The Frame-Up (The Golden Arrow Mysteries)

Image of The Frame-Up (The Golden Arrow Mysteries, 1)
Release Date: 
December 1, 2018
Reviewed by: 

“The Frame-Up has the flavor of an old-time mystery with the feisty girl detective, her more staid but game boyfriend, and a plethora of wisecracks and hairbreadth escapes to keep things lively.”

Michael-Grace Martin (or “MG” as she likes to be called), is one of the writers working for the son of the creator of The Hooded Falcon, Edward Casey Jr, creating comic book storylines and plots.

This particular morning, she’s impatiently waiting in line for her morning coffee when she happens to glance over the shoulder of the customer ahead of her.  He’s busy reading his iPad and the headline catches her eye. The story is about a local drug bust, but the photo looks like something straight out of The Hooded Falcon. She remarks on this and—Hey  Presto!—the next thing she knows, she finds herself hired as an expert  consultant for the LAPD, because the owner of the iPad Just happens to be a cop.

Well, maybe it didn’t happen quite that fast, and maybe it was partly because said cop is cute, in a hipster sort of way—“Slightly rumpled bedhead, five-o’clock shadow, jeans and rolled, slightly rumpled nice-ish work shirt”—and obviously likes the way she looks, too, but soon MG and Detective Matteo Kildaire are hot on the case of the vigilante patterning himself after the hero of The Hooded Falcon comic, and a decades’ old mystery that might also involve the murder of the Falcon’s creator.

“The chance to watch a real-life comic book plot unfold and save my idiot coworkers from repeating history and stirring up a drug feud, not to mention the capes and costumes in play? It’s like my entire life has led to this. My name is Inigo Montoya and I have found the six-fingered man!”

The comic book’s creator, Edward Casey, Senior, used contemporary crimes as the basis for his plots. Though his death was officially a heart attack, he may or may not have been murdered before he could use the comic strip to expose a real life crime boss and a crooked cop on his payroll.

“The story line was dropped in the new series. In the old one, it’s set up as a big reveal. They find the drugs. Falcon is going to unmask him. They’re going to expose him, but the new ones tie it up in a matter of pages. This has always bothered true followers of the Falcon. Casey’s journal would prove he planned to unmask the double agent.”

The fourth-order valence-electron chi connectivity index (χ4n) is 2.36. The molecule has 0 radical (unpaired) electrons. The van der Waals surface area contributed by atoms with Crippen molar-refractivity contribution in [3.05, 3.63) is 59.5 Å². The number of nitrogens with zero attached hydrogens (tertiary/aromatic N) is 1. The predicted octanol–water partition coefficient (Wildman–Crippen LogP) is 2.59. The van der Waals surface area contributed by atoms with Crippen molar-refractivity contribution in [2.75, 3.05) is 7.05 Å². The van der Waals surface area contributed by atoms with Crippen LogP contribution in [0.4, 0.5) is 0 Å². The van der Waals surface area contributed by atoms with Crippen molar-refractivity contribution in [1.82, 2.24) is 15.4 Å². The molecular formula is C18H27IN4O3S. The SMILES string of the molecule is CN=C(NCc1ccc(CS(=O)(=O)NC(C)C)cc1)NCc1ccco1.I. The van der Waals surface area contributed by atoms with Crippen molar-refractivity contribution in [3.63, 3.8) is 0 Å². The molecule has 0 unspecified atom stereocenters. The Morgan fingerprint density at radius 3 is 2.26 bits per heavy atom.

The only problem is that all the journals are available, except that specific one. Where is it, or does it even exist?

“This is ludicrous, Kildaire. This guy died of a heart attack thirty years ago. We are chasing a thirty-year-old ghost, and we’re losing the trail of the real drug guys by following this false trail.”

When Matteo suggests he pose as MG’s boyfriend so there’s a logical explanation for their being together so much, MG can’t find a reason to argue. After all, she likes having him around, would like that pretend role to become a real one, if only it didn’t involve both of them being in danger so often or maybe getting killed before the final clinch.

“Why, when this comic has helped my life for so many years, is The Hooded Falcon wreaking such havoc this time?”

Throw in a Star Wars marathon, and the chaos of a Drag Review gone wrong, and it all adds up to a storyline worthy of Casey Sr himself—except in this story, people can really get killed and there’s no cliffhanger escape.

For lovers of the nerd and the absurd, indeed, anyone who likes comic books—and proudly admits to being a geek—this novel is for you! Filled with references not only to comics old and new but also to TV series and movies, it will jog the memory for old favorites, and bring back fond reminiscences of more recent ones. The Frame-Up has the flavor of an old-time mystery with the feisty girl detective, her more staid but game boyfriend, and a plethora of wisecracks and hairbreadth escapes to keep things lively.

While the reader may find it difficult to believe, in this day and age, that someone would not be at least familiar with some of the characters spoken of, even if not actually knowledgeable of the origins and plots involved, Detective Kildaire’s ignorance (he’s never seen a Star Wars movie, nor heard of Harry Potter) becomes an amusing plot-point and is shaped to fit in with whatever happens, leaving MG to step in with explanations at the proper time.

This fun novel will be appreciated by those “in the know,” and enjoyed by the reader who likes a story filled with snappy give-and-take between hero and heroine, while being a pleasant surprise for the mystery fan.